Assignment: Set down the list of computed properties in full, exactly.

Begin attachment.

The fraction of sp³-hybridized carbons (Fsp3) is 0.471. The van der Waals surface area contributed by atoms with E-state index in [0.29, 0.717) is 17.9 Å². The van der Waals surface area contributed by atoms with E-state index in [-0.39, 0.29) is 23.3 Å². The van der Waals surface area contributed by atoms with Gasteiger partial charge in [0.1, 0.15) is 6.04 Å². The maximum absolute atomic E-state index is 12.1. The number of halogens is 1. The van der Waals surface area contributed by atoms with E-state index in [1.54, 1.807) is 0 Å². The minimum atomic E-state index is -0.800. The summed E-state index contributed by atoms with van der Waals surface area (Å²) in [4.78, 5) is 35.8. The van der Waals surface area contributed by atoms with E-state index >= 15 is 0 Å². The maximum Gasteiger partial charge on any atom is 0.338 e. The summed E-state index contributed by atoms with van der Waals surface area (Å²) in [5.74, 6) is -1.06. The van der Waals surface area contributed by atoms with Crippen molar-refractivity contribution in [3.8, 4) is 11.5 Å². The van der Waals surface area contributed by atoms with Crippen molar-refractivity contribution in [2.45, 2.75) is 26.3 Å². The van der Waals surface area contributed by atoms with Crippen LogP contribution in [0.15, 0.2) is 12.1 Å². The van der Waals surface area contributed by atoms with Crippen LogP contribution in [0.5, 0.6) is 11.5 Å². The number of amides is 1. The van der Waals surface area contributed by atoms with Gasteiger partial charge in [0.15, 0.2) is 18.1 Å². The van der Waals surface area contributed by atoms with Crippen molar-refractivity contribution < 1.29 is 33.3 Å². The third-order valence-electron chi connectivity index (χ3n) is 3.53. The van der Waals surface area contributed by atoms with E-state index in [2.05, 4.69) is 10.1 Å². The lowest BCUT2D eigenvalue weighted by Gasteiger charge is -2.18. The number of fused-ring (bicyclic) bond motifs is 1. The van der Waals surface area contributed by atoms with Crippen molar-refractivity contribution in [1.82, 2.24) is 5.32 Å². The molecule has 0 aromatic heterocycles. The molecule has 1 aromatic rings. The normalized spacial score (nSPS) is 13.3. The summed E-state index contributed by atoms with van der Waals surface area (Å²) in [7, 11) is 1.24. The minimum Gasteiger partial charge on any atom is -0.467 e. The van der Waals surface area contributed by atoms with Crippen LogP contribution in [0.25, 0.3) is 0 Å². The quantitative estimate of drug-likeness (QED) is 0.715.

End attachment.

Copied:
The fraction of sp³-hybridized carbons (Fsp3) is 0.471. The van der Waals surface area contributed by atoms with E-state index in [0.29, 0.717) is 17.9 Å². The van der Waals surface area contributed by atoms with E-state index in [-0.39, 0.29) is 23.3 Å². The van der Waals surface area contributed by atoms with Gasteiger partial charge in [0.1, 0.15) is 6.04 Å². The maximum absolute atomic E-state index is 12.1. The number of halogens is 1. The van der Waals surface area contributed by atoms with E-state index in [1.54, 1.807) is 0 Å². The minimum atomic E-state index is -0.800. The summed E-state index contributed by atoms with van der Waals surface area (Å²) in [4.78, 5) is 35.8. The van der Waals surface area contributed by atoms with E-state index >= 15 is 0 Å². The maximum Gasteiger partial charge on any atom is 0.338 e. The summed E-state index contributed by atoms with van der Waals surface area (Å²) in [5.74, 6) is -1.06. The van der Waals surface area contributed by atoms with Crippen molar-refractivity contribution in [3.8, 4) is 11.5 Å². The van der Waals surface area contributed by atoms with Crippen molar-refractivity contribution in [2.45, 2.75) is 26.3 Å². The van der Waals surface area contributed by atoms with Crippen LogP contribution in [0.15, 0.2) is 12.1 Å². The van der Waals surface area contributed by atoms with Crippen LogP contribution in [0.5, 0.6) is 11.5 Å². The number of amides is 1. The van der Waals surface area contributed by atoms with Gasteiger partial charge in [0.15, 0.2) is 18.1 Å². The van der Waals surface area contributed by atoms with Crippen molar-refractivity contribution < 1.29 is 33.3 Å². The third-order valence-electron chi connectivity index (χ3n) is 3.53. The van der Waals surface area contributed by atoms with E-state index in [2.05, 4.69) is 10.1 Å². The lowest BCUT2D eigenvalue weighted by Gasteiger charge is -2.18. The number of fused-ring (bicyclic) bond motifs is 1. The van der Waals surface area contributed by atoms with Crippen molar-refractivity contribution in [1.82, 2.24) is 5.32 Å². The molecule has 0 aromatic heterocycles. The molecule has 1 aromatic rings. The normalized spacial score (nSPS) is 13.3. The summed E-state index contributed by atoms with van der Waals surface area (Å²) in [7, 11) is 1.24. The minimum Gasteiger partial charge on any atom is -0.467 e. The van der Waals surface area contributed by atoms with Crippen LogP contribution in [0.25, 0.3) is 0 Å². The quantitative estimate of drug-likeness (QED) is 0.715.